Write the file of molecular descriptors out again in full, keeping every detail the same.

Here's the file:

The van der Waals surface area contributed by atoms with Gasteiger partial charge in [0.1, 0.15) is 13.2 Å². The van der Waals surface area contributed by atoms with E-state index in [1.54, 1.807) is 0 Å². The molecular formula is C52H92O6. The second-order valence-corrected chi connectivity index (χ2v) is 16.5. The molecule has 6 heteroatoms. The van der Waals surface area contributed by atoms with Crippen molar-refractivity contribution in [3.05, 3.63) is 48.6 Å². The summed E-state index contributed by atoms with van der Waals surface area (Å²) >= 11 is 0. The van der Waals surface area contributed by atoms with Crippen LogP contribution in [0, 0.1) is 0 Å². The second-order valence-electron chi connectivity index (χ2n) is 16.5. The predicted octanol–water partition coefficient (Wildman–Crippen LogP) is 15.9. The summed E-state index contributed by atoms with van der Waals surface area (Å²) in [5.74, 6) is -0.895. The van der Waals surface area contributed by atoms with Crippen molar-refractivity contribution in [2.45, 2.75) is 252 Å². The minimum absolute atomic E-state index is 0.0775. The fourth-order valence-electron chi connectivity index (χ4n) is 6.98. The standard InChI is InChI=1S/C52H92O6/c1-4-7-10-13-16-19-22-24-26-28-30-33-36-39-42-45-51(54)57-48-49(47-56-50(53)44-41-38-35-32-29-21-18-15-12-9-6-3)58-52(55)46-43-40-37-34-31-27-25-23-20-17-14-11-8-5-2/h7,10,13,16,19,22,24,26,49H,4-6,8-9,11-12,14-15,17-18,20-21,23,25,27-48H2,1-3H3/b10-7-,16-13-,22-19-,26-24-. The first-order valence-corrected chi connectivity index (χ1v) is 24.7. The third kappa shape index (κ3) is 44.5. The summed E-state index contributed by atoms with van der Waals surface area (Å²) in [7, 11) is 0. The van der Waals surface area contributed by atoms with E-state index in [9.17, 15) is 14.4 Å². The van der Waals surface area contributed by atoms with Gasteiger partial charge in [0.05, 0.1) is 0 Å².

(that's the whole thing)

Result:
The van der Waals surface area contributed by atoms with Gasteiger partial charge in [0.1, 0.15) is 13.2 Å². The van der Waals surface area contributed by atoms with E-state index in [1.54, 1.807) is 0 Å². The molecular formula is C52H92O6. The second-order valence-corrected chi connectivity index (χ2v) is 16.5. The molecule has 6 heteroatoms. The van der Waals surface area contributed by atoms with Crippen molar-refractivity contribution in [3.05, 3.63) is 48.6 Å². The summed E-state index contributed by atoms with van der Waals surface area (Å²) >= 11 is 0. The van der Waals surface area contributed by atoms with Crippen LogP contribution in [0, 0.1) is 0 Å². The second-order valence-electron chi connectivity index (χ2n) is 16.5. The predicted octanol–water partition coefficient (Wildman–Crippen LogP) is 15.9. The summed E-state index contributed by atoms with van der Waals surface area (Å²) in [5.74, 6) is -0.895. The van der Waals surface area contributed by atoms with Crippen molar-refractivity contribution in [2.45, 2.75) is 252 Å². The minimum absolute atomic E-state index is 0.0775. The fourth-order valence-electron chi connectivity index (χ4n) is 6.98. The standard InChI is InChI=1S/C52H92O6/c1-4-7-10-13-16-19-22-24-26-28-30-33-36-39-42-45-51(54)57-48-49(47-56-50(53)44-41-38-35-32-29-21-18-15-12-9-6-3)58-52(55)46-43-40-37-34-31-27-25-23-20-17-14-11-8-5-2/h7,10,13,16,19,22,24,26,49H,4-6,8-9,11-12,14-15,17-18,20-21,23,25,27-48H2,1-3H3/b10-7-,16-13-,22-19-,26-24-. The first-order valence-corrected chi connectivity index (χ1v) is 24.7. The third kappa shape index (κ3) is 44.5. The summed E-state index contributed by atoms with van der Waals surface area (Å²) in [7, 11) is 0. The van der Waals surface area contributed by atoms with E-state index in [9.17, 15) is 14.4 Å². The van der Waals surface area contributed by atoms with Gasteiger partial charge in [0.05, 0.1) is 0 Å².